ISRAEL: Author receives permit to travel to Lebanon
A previous post told of Ala Hlehel's petition to receive permission from the Israeli government to travel to Lebanon for a literary festival. Hlehel, an Arab citizen of Israel who is among the recipients of the Beirut39 awards for Arab literature, challenged the decades-long ban barring Israeli residents from visiting countries defined as "enemy states," including Lebanon.
Much to his attorneys' surprise, the author is going. Government officials said no, but the Supreme Court said yes.
Haneen Naamnih, a lawyer from the Adalah legal center who petitioned on Hlehel's behalf, began to think things might be going their way in court Sunday when the state--which in such cases usually presents confidential material on the petitioner's background explaining the security risk--didn't present any specific security grounds for prohibiting Hlehel from making the trip.
Israeli law gives the Interior minister and the prime minister authority to permit such travels at their discretion, under certain conditions and subject to security recommendations. The policy--though not established by law--is to grant permission only in "extreme humanitarian" cases, a gray area not legally defined by specific criteria.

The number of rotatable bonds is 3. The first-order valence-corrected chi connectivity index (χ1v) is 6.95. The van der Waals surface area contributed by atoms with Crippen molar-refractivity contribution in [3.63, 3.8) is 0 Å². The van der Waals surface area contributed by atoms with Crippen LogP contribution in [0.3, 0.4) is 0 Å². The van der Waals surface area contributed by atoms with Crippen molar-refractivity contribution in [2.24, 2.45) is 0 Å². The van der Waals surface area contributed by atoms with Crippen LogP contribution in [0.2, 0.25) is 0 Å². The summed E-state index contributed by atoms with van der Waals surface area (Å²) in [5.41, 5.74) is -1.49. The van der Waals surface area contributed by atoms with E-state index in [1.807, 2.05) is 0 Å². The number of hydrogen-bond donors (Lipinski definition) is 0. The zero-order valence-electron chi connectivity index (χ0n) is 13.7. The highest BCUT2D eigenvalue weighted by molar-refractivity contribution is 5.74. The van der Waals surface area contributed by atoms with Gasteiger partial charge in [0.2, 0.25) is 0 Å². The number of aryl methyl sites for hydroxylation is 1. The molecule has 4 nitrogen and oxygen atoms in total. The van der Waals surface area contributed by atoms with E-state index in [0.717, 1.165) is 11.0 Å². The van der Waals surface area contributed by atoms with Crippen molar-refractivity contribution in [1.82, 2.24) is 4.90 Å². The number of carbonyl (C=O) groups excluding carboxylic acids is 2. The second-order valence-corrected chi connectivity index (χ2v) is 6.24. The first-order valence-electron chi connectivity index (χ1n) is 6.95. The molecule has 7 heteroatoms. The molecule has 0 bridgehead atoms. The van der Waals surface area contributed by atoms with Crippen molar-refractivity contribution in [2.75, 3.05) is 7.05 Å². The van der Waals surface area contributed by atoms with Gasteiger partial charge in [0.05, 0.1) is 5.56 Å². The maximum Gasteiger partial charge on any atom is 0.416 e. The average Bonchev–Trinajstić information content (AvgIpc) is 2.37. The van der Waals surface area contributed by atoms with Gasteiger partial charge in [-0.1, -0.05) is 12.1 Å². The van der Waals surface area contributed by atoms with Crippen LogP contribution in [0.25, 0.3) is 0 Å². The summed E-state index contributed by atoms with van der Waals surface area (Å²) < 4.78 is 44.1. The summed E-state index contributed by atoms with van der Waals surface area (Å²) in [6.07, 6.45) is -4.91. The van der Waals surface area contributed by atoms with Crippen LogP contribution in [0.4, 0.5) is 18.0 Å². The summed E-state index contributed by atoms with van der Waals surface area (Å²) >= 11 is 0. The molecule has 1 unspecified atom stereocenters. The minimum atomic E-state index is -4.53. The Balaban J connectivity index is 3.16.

Interior Minister Eli Yishai said Hlehel's case didn't qualify. The court then appealed to Prime Minister Benjamin Netanyahu, but he declined to reverse Yishai's judgment.
The Supreme Court did, however, in a rare instance of such intervention in government policy, Naamnih said. The court's decision marks the first time since the Jewish state was founded that a citizen's travel to an "enemy state" was allowed under such circumstances, she said.
Hlehel said he was glad his case had been resolved, but that he would be saddened if the broader issue weren't resolved. He hopes the case encourages more people to request permits and the state to review the "state of emergency" law restricting such travel. "I am moved to tears to be going to Beirut," he said.
But he's also a bit amused that the security services couldn't come up with anything against him. "I must be a good Arab," he joked, waiting in London for his Lebanese visa. "This is bad for my reputation."
-- Batsheva Sobelman in Jerusalem
Above: Ala Hlehel, Credit Banipal- Magazine of Modern Arab Literature website